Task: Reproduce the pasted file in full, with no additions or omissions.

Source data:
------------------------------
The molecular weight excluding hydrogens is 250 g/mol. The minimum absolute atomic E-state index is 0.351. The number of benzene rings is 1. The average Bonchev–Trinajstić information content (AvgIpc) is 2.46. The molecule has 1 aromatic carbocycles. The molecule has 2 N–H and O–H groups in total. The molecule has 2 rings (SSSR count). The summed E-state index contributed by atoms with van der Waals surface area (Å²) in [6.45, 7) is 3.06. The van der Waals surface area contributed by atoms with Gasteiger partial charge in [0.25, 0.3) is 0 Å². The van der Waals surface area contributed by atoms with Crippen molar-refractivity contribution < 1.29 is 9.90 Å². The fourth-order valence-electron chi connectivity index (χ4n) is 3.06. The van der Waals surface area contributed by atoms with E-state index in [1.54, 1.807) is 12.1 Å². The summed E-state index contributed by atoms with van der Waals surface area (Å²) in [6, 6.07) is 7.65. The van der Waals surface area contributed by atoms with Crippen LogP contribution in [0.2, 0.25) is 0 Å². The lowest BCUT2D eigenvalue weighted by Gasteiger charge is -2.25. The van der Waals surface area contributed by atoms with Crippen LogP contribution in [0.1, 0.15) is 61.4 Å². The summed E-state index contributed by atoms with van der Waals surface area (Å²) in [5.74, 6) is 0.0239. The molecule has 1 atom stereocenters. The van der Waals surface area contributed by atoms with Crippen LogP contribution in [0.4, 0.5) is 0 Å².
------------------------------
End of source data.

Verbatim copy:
The molecular weight excluding hydrogens is 250 g/mol. The minimum absolute atomic E-state index is 0.351. The number of benzene rings is 1. The average Bonchev–Trinajstić information content (AvgIpc) is 2.46. The molecule has 1 aromatic carbocycles. The molecule has 2 N–H and O–H groups in total. The molecule has 2 rings (SSSR count). The summed E-state index contributed by atoms with van der Waals surface area (Å²) in [6.45, 7) is 3.06. The van der Waals surface area contributed by atoms with Gasteiger partial charge in [0.25, 0.3) is 0 Å². The van der Waals surface area contributed by atoms with Crippen molar-refractivity contribution < 1.29 is 9.90 Å². The fourth-order valence-electron chi connectivity index (χ4n) is 3.06. The van der Waals surface area contributed by atoms with E-state index in [1.54, 1.807) is 12.1 Å². The summed E-state index contributed by atoms with van der Waals surface area (Å²) in [6, 6.07) is 7.65. The van der Waals surface area contributed by atoms with Crippen LogP contribution in [0.2, 0.25) is 0 Å². The lowest BCUT2D eigenvalue weighted by Gasteiger charge is -2.25. The van der Waals surface area contributed by atoms with Crippen LogP contribution in [0.1, 0.15) is 61.4 Å². The summed E-state index contributed by atoms with van der Waals surface area (Å²) in [5.74, 6) is 0.0239. The molecule has 1 atom stereocenters. The van der Waals surface area contributed by atoms with Crippen LogP contribution in [0.4, 0.5) is 0 Å².